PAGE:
What Is Masking? – #TakeTheMaskOff
This piece of writing is my contribution to the #TakeTheMaskOff project which aims to explain what masking is and hopefully promote autism acceptance. The project starts on 23rd July 2018.
It consists of six weeks of blogs, vlogs, interviews and personal experiences about masking, with a different topic being chosen for each week. Every contributor to this project will have a slightly different take on masking and this blog will explore my own personal ideas and opinions on the subject.
What is Masking? – Masking is what some autistic people do to try and appear ‘normal’. Traditionally, our society is such that anybody who is perceived as different is mercilessly persecuted. It is hardly surprising that some autistic people have evolved techniques to try and stop this happening.
Masking, for me comes as naturally as breathing. I can’t remember a time when I haven’t masked, nor can imagine living in a world where I don’t do it.
My masking technique has evolved as I have grown older. My skills have improved as I have learnt new tricks and techniques and I have developed a repertoire of useful set phrases.
One thing to remember though is that although masking comes naturally to me, it’s certainly not effortless. When I’m ‘in the open’ I am constantly analyzing everything about myself, from the position of my hands, to the way I walk, to the expression on my face.
I’m taking a train to visit family today and just as an experiment, I’m going to write down exactly what I do to mask, starting from one end of the journey to the other.
I’m lucky so far, the platform is empty and I’ve got a row of three seats all to myself. It’s a beautiful, fresh summer day and I feel strangely calm. My train’s nearly due and the platform is still empty. I’m starting to get twitchy, I bite my nails and try to resist the urge to rock from side to side.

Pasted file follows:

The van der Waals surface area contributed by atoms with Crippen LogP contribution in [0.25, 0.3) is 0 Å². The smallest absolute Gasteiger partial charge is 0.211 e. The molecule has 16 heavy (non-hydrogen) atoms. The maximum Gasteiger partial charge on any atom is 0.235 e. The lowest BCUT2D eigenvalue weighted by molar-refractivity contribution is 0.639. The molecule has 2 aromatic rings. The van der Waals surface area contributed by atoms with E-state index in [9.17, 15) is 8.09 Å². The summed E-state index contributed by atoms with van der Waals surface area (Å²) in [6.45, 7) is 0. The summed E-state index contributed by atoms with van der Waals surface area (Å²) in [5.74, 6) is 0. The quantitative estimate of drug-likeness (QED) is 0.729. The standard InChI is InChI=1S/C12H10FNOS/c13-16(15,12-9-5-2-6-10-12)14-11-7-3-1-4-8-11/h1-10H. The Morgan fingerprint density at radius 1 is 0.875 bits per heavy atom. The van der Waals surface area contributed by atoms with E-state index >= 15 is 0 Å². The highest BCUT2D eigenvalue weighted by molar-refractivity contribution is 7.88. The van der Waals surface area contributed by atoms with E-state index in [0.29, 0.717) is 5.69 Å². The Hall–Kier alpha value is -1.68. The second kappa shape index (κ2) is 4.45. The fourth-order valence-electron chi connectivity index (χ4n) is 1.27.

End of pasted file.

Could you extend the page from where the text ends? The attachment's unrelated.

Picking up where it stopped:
A family has arrived and they make me feel slightly uncomfortable. I dig my nails into my hand to distract myself. I try to ‘act normal’ and sit still, then I worry that I might have overdone it and look like I’m frozen .
I finish my chocolate and lick my lips. Then I realise how creepy this must look and stop myself. A high speed train whizzes past and I resist the urge to cover my ears. It’s intense, but strangely exhilarating.
I’m on the train now. I’ve managed to get a seat next to a young woman. It’s difficult to write when I’m sitting next to someone, but she’s looking out of the window, so I should be OK.
I’ve got a song going through my head, it’s been there for days. I have no control over the presence of the music, the lyrics seep into my mind like damp seeping through fresh paint. It influences my mood and colours the way I see the world. It’s not necessarily unpleasant, but it is relentless.
My current song is by Neil Young and it’s called ‘Don’t Let It Bring You Down’. I’m trying to stop tapping out the rhythm and swaying to the music
….don’t let it bring you down
My face is too expressive. Every thought seems to want to come out on my face, even when I don’t want it too. I’ve always been a day dreamer.